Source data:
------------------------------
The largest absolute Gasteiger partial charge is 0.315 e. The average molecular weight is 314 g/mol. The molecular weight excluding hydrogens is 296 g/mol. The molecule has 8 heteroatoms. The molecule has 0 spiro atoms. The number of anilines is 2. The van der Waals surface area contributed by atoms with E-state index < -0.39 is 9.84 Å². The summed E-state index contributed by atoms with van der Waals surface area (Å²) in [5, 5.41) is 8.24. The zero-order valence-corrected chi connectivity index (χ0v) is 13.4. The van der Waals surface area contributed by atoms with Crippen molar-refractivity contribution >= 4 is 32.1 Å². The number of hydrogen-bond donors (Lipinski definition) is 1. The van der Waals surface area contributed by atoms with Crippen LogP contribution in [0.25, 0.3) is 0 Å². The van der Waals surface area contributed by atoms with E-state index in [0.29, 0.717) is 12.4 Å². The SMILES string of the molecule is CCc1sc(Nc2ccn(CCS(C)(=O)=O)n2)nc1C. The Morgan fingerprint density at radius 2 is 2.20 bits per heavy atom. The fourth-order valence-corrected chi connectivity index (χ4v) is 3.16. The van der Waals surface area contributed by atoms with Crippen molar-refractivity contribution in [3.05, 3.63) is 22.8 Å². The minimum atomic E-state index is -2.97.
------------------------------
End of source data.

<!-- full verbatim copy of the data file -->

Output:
The largest absolute Gasteiger partial charge is 0.315 e. The average molecular weight is 314 g/mol. The molecular weight excluding hydrogens is 296 g/mol. The molecule has 8 heteroatoms. The molecule has 0 spiro atoms. The number of anilines is 2. The van der Waals surface area contributed by atoms with E-state index < -0.39 is 9.84 Å². The summed E-state index contributed by atoms with van der Waals surface area (Å²) in [5, 5.41) is 8.24. The zero-order valence-corrected chi connectivity index (χ0v) is 13.4. The van der Waals surface area contributed by atoms with Crippen molar-refractivity contribution >= 4 is 32.1 Å². The number of hydrogen-bond donors (Lipinski definition) is 1. The van der Waals surface area contributed by atoms with Crippen LogP contribution in [0.25, 0.3) is 0 Å². The van der Waals surface area contributed by atoms with E-state index in [0.29, 0.717) is 12.4 Å². The SMILES string of the molecule is CCc1sc(Nc2ccn(CCS(C)(=O)=O)n2)nc1C. The Morgan fingerprint density at radius 2 is 2.20 bits per heavy atom. The fourth-order valence-corrected chi connectivity index (χ4v) is 3.16. The van der Waals surface area contributed by atoms with Crippen molar-refractivity contribution in [3.05, 3.63) is 22.8 Å². The minimum atomic E-state index is -2.97.